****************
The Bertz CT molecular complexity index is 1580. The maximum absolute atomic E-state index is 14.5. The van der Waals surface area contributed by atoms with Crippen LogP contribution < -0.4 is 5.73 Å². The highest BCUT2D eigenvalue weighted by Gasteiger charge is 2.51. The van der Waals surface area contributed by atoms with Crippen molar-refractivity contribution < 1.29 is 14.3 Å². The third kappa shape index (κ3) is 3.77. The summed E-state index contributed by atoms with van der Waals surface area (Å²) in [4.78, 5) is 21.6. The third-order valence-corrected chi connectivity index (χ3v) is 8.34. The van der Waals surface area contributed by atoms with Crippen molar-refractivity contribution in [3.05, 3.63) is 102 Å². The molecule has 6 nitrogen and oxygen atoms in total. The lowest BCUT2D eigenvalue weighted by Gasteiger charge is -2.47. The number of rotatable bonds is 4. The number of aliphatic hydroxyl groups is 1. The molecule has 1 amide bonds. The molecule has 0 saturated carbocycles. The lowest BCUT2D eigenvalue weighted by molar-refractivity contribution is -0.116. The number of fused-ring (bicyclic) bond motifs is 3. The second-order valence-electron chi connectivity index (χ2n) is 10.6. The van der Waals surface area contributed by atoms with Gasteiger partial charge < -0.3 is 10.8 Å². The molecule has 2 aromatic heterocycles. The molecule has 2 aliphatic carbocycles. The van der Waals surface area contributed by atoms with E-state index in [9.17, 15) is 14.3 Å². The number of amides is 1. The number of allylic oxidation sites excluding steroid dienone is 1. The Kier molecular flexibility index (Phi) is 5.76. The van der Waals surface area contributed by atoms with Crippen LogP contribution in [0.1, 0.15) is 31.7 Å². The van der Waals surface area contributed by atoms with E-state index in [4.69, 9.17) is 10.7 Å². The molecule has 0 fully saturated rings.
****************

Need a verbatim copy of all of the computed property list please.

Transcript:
The Bertz CT molecular complexity index is 1580. The maximum absolute atomic E-state index is 14.5. The van der Waals surface area contributed by atoms with Crippen LogP contribution < -0.4 is 5.73 Å². The highest BCUT2D eigenvalue weighted by Gasteiger charge is 2.51. The van der Waals surface area contributed by atoms with Crippen molar-refractivity contribution < 1.29 is 14.3 Å². The third kappa shape index (κ3) is 3.77. The summed E-state index contributed by atoms with van der Waals surface area (Å²) in [4.78, 5) is 21.6. The third-order valence-corrected chi connectivity index (χ3v) is 8.34. The van der Waals surface area contributed by atoms with Crippen molar-refractivity contribution in [3.05, 3.63) is 102 Å². The molecule has 6 nitrogen and oxygen atoms in total. The lowest BCUT2D eigenvalue weighted by Gasteiger charge is -2.47. The number of rotatable bonds is 4. The number of aliphatic hydroxyl groups is 1. The molecule has 1 amide bonds. The molecule has 0 saturated carbocycles. The lowest BCUT2D eigenvalue weighted by molar-refractivity contribution is -0.116. The number of fused-ring (bicyclic) bond motifs is 3. The second-order valence-electron chi connectivity index (χ2n) is 10.6. The van der Waals surface area contributed by atoms with Gasteiger partial charge < -0.3 is 10.8 Å². The molecule has 2 aromatic heterocycles. The molecule has 2 aliphatic carbocycles. The van der Waals surface area contributed by atoms with E-state index in [9.17, 15) is 14.3 Å². The number of amides is 1. The number of allylic oxidation sites excluding steroid dienone is 1. The Kier molecular flexibility index (Phi) is 5.76. The van der Waals surface area contributed by atoms with Crippen LogP contribution in [0.1, 0.15) is 31.7 Å². The van der Waals surface area contributed by atoms with E-state index in [4.69, 9.17) is 10.7 Å². The molecule has 0 fully saturated rings.